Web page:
Referring to the launch of Tillage Industry Ireland, IFA Grain Chairman Mark Browne said, “The sector is in serious decline and a co-ordinated approach is required by all stakeholders in order to stabilise the sector,” he said.
According to CSO figures, the area planted to the main cereal crops since 2008 has reduced by 67,500ha, which represents a drop of over 20%. “This stark reality confirms that tillage must be considered as a vulnerable sector in Irish agriculture. The arable sector is of major strategic importance to the broader agricultural industry as it underpins Ireland’s livestock, dairy, drinks and mushroom sectors, and the €12.6 billion in exports,” he said.
Mark Browne said the sector faces many challenges, with the most immediate being the importation of grains from non-EU countries which are undermining Irish grain producers and Ireland’s food branding image. These third country imports are produced under standards which are not equivalent with the sustainability standards of Irish grain production.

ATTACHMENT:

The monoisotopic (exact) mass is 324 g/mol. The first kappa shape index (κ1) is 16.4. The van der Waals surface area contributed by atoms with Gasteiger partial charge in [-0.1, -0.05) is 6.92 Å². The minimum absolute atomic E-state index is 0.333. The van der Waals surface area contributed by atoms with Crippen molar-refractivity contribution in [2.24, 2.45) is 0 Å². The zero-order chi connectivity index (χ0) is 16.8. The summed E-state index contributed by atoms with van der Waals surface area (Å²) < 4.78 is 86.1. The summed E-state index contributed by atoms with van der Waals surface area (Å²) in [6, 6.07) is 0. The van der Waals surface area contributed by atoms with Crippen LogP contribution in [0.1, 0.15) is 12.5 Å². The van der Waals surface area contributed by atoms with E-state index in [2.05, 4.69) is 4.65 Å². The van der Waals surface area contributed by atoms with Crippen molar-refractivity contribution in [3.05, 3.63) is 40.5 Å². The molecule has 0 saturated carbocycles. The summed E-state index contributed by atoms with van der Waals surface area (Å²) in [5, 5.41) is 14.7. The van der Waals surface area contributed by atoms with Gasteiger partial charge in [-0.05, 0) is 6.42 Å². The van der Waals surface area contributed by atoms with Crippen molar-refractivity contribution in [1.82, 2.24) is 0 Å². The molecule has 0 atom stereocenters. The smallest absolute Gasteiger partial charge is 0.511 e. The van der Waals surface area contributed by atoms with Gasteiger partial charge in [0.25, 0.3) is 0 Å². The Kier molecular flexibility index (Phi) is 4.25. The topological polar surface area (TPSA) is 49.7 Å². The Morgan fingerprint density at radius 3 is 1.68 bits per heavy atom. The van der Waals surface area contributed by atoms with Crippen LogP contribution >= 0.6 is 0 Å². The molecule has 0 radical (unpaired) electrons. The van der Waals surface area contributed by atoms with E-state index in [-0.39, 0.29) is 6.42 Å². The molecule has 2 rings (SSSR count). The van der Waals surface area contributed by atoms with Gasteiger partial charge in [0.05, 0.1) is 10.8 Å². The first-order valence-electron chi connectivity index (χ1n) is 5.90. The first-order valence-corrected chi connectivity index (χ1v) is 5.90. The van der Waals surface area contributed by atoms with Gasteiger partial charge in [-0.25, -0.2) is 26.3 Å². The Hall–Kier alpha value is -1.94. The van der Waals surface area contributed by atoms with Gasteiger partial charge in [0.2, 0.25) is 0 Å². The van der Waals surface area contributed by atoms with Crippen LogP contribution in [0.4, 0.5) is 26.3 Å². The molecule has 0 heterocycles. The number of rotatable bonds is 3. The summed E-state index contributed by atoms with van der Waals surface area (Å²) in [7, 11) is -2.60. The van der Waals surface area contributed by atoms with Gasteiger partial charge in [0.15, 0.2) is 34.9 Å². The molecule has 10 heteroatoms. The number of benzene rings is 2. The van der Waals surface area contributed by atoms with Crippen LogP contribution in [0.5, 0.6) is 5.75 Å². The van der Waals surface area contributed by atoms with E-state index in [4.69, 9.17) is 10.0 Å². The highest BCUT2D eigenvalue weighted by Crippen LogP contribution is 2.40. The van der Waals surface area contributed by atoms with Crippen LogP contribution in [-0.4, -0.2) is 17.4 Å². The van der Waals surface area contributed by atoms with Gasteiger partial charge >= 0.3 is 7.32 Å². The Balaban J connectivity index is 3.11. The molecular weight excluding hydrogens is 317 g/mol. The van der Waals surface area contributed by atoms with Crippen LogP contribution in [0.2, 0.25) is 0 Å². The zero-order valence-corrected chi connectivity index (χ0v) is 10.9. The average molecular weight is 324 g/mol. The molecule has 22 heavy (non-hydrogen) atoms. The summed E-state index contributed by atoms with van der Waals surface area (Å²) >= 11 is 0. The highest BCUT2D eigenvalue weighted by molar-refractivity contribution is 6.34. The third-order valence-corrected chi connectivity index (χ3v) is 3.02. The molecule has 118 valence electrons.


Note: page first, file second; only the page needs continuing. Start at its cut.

In relation to CAP, the Grain Committee Chairman emphasised that tillage farmers had been disproportionately affected by the current regime due to downward convergence and greening issues. Any continuation of these policies in CAP 2020 would only contribute to the further decline of the arable area in the country.
Mark Browne concluded by stressing that the tillage sector had many positives aspects for the economy and particularly in relation to Ireland’s food provenance credentials. It can also play a vital role regarding Ireland achieving its climate change, biodiversity and water quality targets.